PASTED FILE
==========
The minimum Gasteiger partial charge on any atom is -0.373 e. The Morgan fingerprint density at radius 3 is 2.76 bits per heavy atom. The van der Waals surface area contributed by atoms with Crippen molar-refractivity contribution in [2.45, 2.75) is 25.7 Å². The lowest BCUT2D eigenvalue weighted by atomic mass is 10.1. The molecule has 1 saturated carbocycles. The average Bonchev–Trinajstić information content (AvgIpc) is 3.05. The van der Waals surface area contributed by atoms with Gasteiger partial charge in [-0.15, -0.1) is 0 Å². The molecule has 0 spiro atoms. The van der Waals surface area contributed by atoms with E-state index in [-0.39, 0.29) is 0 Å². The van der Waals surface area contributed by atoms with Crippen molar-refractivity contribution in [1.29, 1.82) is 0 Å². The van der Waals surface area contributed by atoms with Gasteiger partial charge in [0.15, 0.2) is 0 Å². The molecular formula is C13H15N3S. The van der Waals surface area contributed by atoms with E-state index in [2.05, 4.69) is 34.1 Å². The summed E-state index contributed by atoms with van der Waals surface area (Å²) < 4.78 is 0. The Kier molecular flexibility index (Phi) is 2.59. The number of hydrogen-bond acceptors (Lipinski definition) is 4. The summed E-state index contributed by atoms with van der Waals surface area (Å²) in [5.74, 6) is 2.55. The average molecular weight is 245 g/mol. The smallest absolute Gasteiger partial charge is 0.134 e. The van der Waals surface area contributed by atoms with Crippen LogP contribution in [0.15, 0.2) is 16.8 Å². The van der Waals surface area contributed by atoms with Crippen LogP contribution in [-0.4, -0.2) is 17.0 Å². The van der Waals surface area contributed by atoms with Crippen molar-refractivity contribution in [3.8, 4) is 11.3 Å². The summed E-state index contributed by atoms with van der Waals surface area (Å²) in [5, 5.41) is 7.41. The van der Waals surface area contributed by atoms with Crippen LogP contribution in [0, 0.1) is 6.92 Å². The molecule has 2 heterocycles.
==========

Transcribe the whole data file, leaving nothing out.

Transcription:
The minimum Gasteiger partial charge on any atom is -0.373 e. The Morgan fingerprint density at radius 3 is 2.76 bits per heavy atom. The van der Waals surface area contributed by atoms with Crippen molar-refractivity contribution in [2.45, 2.75) is 25.7 Å². The lowest BCUT2D eigenvalue weighted by atomic mass is 10.1. The molecule has 1 saturated carbocycles. The average Bonchev–Trinajstić information content (AvgIpc) is 3.05. The van der Waals surface area contributed by atoms with Gasteiger partial charge in [-0.15, -0.1) is 0 Å². The molecule has 0 spiro atoms. The van der Waals surface area contributed by atoms with E-state index in [-0.39, 0.29) is 0 Å². The van der Waals surface area contributed by atoms with Crippen molar-refractivity contribution in [1.29, 1.82) is 0 Å². The van der Waals surface area contributed by atoms with Gasteiger partial charge in [0.15, 0.2) is 0 Å². The molecular formula is C13H15N3S. The van der Waals surface area contributed by atoms with E-state index in [2.05, 4.69) is 34.1 Å². The summed E-state index contributed by atoms with van der Waals surface area (Å²) < 4.78 is 0. The Kier molecular flexibility index (Phi) is 2.59. The number of hydrogen-bond acceptors (Lipinski definition) is 4. The summed E-state index contributed by atoms with van der Waals surface area (Å²) in [5.74, 6) is 2.55. The average molecular weight is 245 g/mol. The smallest absolute Gasteiger partial charge is 0.134 e. The van der Waals surface area contributed by atoms with Crippen LogP contribution in [0.15, 0.2) is 16.8 Å². The van der Waals surface area contributed by atoms with Crippen LogP contribution in [-0.4, -0.2) is 17.0 Å². The van der Waals surface area contributed by atoms with Crippen molar-refractivity contribution in [3.8, 4) is 11.3 Å². The summed E-state index contributed by atoms with van der Waals surface area (Å²) in [5, 5.41) is 7.41. The van der Waals surface area contributed by atoms with Crippen LogP contribution in [0, 0.1) is 6.92 Å². The molecule has 2 heterocycles.